Recall, if you will, those old commercials in which someone with a jar of peanut butter crashes into someone with a chocolate bar—serendipity that results in the perfect combination. Something similar happened recently at Texas State University when two separate ideas unexpectedly collided, leading to something even better than a peanut butter cup—a better environment.
Associate professor of horticulture Tina Cade and graduate student John Montoya were busy working on a project to eradicate the pesky water hyacinth. “The plant is very pretty,” says Cade, “but it’s a worldwide invasive species, choking off waterways and messing up ecosystems.”
The hyacinths were being pulled from the San Marcos River and left stacked on the riverbank for collection. But because the plants are 98 percent water and nitrogen-rich, and since both water and nitrogen are vital to decomposition, Montoya had the idea to compost them instead of simply tossing them in the trash.
Meanwhile, Professor Cade was also working with graduate student Jason Sanders, who was putting together a compost project to manage organic waste from the school’s cafeteria. When Cade and Montoya received a grant for the hyacinth effort, things fell into place for both projects. Soon, a hyacinth-composting site was erected on campus which, in turn, gave Sanders the perfect locale for the cafeteria compost project. Sanders wrote, and received, an additional grant to cover needed equipment, compost bins and the extra funding to implement his program. And to garner enthusiasm and inspire students to sort their compost-friendly leftovers—referred to, with a nod to the university’s mascot, as “Bobcat Blend”—from trash, Sanders turned his efforts into a game. He and other students dress as referees and call out students who don’t sort properly, and reward those who do.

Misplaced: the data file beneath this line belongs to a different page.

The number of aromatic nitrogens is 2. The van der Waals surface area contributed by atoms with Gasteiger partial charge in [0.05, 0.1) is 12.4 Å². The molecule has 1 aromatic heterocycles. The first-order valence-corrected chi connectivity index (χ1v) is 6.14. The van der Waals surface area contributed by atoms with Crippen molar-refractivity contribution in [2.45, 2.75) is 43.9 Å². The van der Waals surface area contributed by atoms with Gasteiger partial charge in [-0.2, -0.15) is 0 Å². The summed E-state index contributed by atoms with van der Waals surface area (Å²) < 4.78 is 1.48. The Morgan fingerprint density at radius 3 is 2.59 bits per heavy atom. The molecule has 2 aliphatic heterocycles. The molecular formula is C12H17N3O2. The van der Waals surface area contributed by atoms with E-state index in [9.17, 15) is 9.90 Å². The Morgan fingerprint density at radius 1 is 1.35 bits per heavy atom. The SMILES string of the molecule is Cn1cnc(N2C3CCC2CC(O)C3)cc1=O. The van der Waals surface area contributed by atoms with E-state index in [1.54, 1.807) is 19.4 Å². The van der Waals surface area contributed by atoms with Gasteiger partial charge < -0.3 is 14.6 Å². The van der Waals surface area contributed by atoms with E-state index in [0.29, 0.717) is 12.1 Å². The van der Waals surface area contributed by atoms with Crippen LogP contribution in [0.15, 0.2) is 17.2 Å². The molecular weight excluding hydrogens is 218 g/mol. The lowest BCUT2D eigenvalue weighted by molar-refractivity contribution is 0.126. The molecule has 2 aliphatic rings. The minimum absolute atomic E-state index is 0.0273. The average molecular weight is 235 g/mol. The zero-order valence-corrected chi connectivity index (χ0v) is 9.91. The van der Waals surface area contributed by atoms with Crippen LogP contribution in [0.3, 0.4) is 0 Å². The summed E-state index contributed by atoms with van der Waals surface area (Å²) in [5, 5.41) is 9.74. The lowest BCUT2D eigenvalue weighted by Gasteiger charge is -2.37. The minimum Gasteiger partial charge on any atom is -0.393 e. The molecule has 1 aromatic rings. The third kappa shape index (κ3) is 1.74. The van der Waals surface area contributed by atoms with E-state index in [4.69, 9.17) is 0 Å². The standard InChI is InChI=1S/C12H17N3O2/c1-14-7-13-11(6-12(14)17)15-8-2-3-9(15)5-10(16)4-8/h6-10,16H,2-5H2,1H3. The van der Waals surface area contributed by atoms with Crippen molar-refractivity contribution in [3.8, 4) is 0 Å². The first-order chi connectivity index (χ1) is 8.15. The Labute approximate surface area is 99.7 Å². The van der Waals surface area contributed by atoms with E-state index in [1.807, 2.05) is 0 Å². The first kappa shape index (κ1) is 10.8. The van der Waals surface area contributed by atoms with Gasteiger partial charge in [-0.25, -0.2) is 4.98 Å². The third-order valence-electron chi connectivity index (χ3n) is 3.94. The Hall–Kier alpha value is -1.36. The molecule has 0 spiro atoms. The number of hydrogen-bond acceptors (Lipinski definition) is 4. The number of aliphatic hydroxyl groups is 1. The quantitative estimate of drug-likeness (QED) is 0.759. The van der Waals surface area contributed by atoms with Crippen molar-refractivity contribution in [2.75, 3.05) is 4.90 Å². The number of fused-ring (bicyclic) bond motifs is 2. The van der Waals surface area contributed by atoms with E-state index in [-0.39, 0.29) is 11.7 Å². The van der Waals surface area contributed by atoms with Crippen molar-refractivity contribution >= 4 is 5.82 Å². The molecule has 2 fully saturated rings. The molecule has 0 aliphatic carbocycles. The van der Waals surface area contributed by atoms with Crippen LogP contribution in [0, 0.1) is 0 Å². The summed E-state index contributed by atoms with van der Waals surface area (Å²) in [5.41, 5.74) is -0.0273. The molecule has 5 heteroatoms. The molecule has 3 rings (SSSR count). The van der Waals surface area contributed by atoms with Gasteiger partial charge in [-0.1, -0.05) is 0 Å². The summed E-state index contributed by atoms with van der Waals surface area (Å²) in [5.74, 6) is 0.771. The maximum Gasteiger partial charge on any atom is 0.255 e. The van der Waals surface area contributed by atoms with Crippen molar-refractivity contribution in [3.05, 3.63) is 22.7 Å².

So far, tons of organic waste from the cafeteria have been mixed with the eight tons of hyacinths Montoya has collected. Sanders and Montoya are pleased with the progress, but aren’t yet ready to rest on their composted laurels. “Our goal is to make this program sustainable and eventually have it in all five of our dining halls,” says Sanders. “It’s my goal in life not only to offset my own carbon footprint, but to offset the carbon footprints of others,” says Montoya. “I’d like to leave this earth knowing that I gave to it more than I took from it.”
“We’re bringing to students the idea of composting,” says Cade. “Hopefully it will develop into a habit they will take with them into life.”
To find out more about TSU’s hyacinth eradication program, or the cafeteria waste composting program, visit: txstate.edu (keywords: Bobcat Blend and compost system).